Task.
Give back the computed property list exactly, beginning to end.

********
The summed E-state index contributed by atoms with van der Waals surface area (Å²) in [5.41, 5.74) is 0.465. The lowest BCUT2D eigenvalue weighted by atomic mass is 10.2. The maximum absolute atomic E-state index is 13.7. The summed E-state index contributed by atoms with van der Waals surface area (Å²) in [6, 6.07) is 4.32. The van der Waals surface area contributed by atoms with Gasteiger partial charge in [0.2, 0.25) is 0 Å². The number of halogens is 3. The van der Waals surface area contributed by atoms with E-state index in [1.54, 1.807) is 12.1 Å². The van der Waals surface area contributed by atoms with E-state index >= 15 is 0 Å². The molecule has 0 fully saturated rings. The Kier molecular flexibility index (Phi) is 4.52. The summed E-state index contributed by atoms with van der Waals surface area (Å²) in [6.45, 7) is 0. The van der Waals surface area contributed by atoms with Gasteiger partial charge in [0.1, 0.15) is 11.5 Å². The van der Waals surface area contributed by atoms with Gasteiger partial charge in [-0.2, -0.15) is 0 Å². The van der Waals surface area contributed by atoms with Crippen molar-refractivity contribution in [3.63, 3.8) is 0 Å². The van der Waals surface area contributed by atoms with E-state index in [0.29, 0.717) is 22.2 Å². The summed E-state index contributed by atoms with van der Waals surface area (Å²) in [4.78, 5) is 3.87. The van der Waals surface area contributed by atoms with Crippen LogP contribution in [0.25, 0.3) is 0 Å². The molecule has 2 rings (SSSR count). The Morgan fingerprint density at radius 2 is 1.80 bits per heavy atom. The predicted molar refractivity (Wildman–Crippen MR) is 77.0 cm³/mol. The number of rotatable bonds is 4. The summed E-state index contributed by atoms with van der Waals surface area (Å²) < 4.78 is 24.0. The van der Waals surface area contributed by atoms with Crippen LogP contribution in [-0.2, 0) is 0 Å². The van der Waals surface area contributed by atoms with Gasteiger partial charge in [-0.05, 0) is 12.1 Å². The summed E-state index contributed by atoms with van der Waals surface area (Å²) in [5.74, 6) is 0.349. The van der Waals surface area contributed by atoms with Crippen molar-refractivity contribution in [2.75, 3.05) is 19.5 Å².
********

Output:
The summed E-state index contributed by atoms with van der Waals surface area (Å²) in [5.41, 5.74) is 0.465. The lowest BCUT2D eigenvalue weighted by atomic mass is 10.2. The maximum absolute atomic E-state index is 13.7. The summed E-state index contributed by atoms with van der Waals surface area (Å²) in [6, 6.07) is 4.32. The van der Waals surface area contributed by atoms with Gasteiger partial charge in [0.2, 0.25) is 0 Å². The number of halogens is 3. The van der Waals surface area contributed by atoms with E-state index in [1.54, 1.807) is 12.1 Å². The van der Waals surface area contributed by atoms with E-state index >= 15 is 0 Å². The molecule has 0 fully saturated rings. The Kier molecular flexibility index (Phi) is 4.52. The summed E-state index contributed by atoms with van der Waals surface area (Å²) in [6.45, 7) is 0. The van der Waals surface area contributed by atoms with Gasteiger partial charge in [0.1, 0.15) is 11.5 Å². The van der Waals surface area contributed by atoms with Gasteiger partial charge in [-0.2, -0.15) is 0 Å². The van der Waals surface area contributed by atoms with Crippen molar-refractivity contribution in [3.63, 3.8) is 0 Å². The van der Waals surface area contributed by atoms with E-state index in [0.29, 0.717) is 22.2 Å². The summed E-state index contributed by atoms with van der Waals surface area (Å²) in [4.78, 5) is 3.87. The van der Waals surface area contributed by atoms with Crippen LogP contribution in [0.25, 0.3) is 0 Å². The molecule has 2 rings (SSSR count). The Morgan fingerprint density at radius 2 is 1.80 bits per heavy atom. The predicted molar refractivity (Wildman–Crippen MR) is 77.0 cm³/mol. The number of rotatable bonds is 4. The summed E-state index contributed by atoms with van der Waals surface area (Å²) < 4.78 is 24.0. The van der Waals surface area contributed by atoms with Crippen LogP contribution in [-0.2, 0) is 0 Å². The van der Waals surface area contributed by atoms with Gasteiger partial charge in [-0.05, 0) is 12.1 Å². The summed E-state index contributed by atoms with van der Waals surface area (Å²) in [5.74, 6) is 0.349. The van der Waals surface area contributed by atoms with Crippen molar-refractivity contribution in [2.75, 3.05) is 19.5 Å².